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Endocr Relat Cancer. 1999 Dec;6(4):449-73.

Multiple endocrine neoplasia type 1.

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Nuffield Department of Medicine, John Radcliffe Hospital, Headington, Oxford, UK.


Combined clinical and laboratory investigations of multiple endocrine neoplasia type 1 (MEN1) have resulted in an increased understanding of this disorder which may be inherited as an autosomal dominant condition. Defining the features of each disease manifestation in MEN1 has improved patient management and treatment, and has also facilitated a screening protocol to be instituted. The application of the techniques of molecular biology has enabled the identification of the gene causing MEN1 and the detection of mutations in patients. The function of the protein encoded by the MEN1 gene has been shown to be in the regulation of JunD-mediated transcription but much still remains to be elucidated. However, these recent advances provide for the identification of mutant MEN1 gene carriers who are at a high risk of developing this disorder and thus require regular and biochemical screening to detect the development of endocrine tumours.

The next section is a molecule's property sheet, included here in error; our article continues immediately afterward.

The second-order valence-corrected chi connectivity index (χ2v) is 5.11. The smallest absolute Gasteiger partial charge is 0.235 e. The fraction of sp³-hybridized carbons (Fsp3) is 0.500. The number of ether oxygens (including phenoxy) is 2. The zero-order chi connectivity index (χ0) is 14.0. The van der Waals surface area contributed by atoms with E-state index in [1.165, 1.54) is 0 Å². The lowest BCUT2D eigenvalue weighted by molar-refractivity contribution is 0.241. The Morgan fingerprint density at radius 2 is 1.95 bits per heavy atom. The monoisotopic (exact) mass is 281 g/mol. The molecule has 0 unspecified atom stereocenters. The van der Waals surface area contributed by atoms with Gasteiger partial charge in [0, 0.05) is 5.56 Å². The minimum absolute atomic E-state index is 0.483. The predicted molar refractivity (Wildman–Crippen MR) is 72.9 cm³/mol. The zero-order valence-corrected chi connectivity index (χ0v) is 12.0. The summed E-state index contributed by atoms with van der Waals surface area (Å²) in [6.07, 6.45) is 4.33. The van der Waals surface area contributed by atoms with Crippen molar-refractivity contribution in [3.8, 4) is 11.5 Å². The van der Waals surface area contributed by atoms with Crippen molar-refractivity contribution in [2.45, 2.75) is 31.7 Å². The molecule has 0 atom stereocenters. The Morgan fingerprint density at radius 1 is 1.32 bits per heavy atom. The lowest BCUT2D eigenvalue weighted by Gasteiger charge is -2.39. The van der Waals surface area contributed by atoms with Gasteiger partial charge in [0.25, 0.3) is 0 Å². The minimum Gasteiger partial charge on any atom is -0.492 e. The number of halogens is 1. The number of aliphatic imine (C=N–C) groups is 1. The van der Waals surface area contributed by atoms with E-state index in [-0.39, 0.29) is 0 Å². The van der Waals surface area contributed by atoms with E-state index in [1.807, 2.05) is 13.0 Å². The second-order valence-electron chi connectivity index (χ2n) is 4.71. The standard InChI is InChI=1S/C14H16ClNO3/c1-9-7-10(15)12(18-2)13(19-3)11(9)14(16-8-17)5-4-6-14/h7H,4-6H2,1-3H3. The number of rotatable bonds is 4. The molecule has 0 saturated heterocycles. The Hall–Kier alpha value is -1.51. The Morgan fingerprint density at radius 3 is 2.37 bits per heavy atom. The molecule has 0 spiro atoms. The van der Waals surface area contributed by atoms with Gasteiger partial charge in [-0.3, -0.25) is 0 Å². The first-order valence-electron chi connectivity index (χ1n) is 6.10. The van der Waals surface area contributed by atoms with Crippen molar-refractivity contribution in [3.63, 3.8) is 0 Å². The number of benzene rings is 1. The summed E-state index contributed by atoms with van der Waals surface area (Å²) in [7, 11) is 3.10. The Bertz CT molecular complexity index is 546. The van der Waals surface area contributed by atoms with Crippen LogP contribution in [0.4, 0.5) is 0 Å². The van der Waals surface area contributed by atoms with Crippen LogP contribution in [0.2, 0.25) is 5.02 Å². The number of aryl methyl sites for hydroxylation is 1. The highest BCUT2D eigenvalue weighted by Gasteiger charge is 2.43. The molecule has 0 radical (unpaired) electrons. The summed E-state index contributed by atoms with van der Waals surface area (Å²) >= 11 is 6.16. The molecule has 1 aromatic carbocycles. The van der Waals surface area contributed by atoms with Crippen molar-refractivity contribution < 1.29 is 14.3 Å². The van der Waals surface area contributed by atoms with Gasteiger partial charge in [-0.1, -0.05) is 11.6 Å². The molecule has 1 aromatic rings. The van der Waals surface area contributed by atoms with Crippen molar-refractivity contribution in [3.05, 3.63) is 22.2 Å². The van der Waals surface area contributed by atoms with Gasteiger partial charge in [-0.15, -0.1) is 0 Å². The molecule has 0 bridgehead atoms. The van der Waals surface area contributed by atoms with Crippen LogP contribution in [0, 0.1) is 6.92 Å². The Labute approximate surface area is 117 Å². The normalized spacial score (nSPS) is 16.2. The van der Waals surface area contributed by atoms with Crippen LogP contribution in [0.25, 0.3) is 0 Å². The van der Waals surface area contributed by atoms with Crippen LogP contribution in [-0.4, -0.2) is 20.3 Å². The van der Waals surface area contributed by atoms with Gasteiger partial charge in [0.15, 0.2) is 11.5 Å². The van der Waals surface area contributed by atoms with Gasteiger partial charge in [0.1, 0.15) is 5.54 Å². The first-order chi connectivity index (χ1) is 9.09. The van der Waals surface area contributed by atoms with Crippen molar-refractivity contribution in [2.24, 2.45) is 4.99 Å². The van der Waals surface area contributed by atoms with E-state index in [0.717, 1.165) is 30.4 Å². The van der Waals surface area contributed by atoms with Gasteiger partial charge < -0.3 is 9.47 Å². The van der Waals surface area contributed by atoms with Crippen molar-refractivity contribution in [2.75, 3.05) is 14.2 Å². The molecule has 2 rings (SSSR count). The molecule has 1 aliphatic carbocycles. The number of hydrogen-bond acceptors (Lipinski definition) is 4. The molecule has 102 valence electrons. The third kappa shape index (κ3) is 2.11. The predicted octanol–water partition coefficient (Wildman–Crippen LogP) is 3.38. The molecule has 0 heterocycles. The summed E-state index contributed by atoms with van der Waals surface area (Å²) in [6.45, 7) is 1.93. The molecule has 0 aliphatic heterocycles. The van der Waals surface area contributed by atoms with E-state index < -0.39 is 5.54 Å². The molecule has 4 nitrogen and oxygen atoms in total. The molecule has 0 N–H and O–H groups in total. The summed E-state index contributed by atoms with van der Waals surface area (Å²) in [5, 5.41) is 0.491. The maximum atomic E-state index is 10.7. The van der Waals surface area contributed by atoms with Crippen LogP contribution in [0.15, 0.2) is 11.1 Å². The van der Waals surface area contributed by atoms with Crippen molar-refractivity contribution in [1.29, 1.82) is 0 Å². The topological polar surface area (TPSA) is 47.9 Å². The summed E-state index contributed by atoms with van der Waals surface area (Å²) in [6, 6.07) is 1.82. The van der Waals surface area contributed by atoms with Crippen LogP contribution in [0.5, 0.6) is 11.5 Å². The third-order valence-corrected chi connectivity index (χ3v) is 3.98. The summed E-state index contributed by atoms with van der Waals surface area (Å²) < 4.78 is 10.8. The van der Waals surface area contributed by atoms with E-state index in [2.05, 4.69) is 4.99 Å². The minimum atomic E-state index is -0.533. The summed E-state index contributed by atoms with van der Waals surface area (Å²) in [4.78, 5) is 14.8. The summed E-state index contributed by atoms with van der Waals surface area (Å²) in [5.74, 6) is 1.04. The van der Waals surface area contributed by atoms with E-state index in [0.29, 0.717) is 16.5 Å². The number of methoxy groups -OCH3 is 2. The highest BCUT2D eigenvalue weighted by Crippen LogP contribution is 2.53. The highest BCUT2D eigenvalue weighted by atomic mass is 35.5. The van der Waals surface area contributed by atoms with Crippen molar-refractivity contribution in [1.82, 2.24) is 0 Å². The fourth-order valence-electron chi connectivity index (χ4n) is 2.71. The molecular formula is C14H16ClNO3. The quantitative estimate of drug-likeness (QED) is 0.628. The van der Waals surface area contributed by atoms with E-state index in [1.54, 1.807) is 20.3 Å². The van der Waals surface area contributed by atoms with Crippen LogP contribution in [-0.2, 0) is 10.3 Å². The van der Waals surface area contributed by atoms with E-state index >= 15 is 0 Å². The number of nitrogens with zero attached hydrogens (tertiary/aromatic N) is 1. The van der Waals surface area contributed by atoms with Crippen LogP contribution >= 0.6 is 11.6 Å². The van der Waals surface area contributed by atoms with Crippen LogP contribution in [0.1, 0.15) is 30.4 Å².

[Indexed for MEDLINE]

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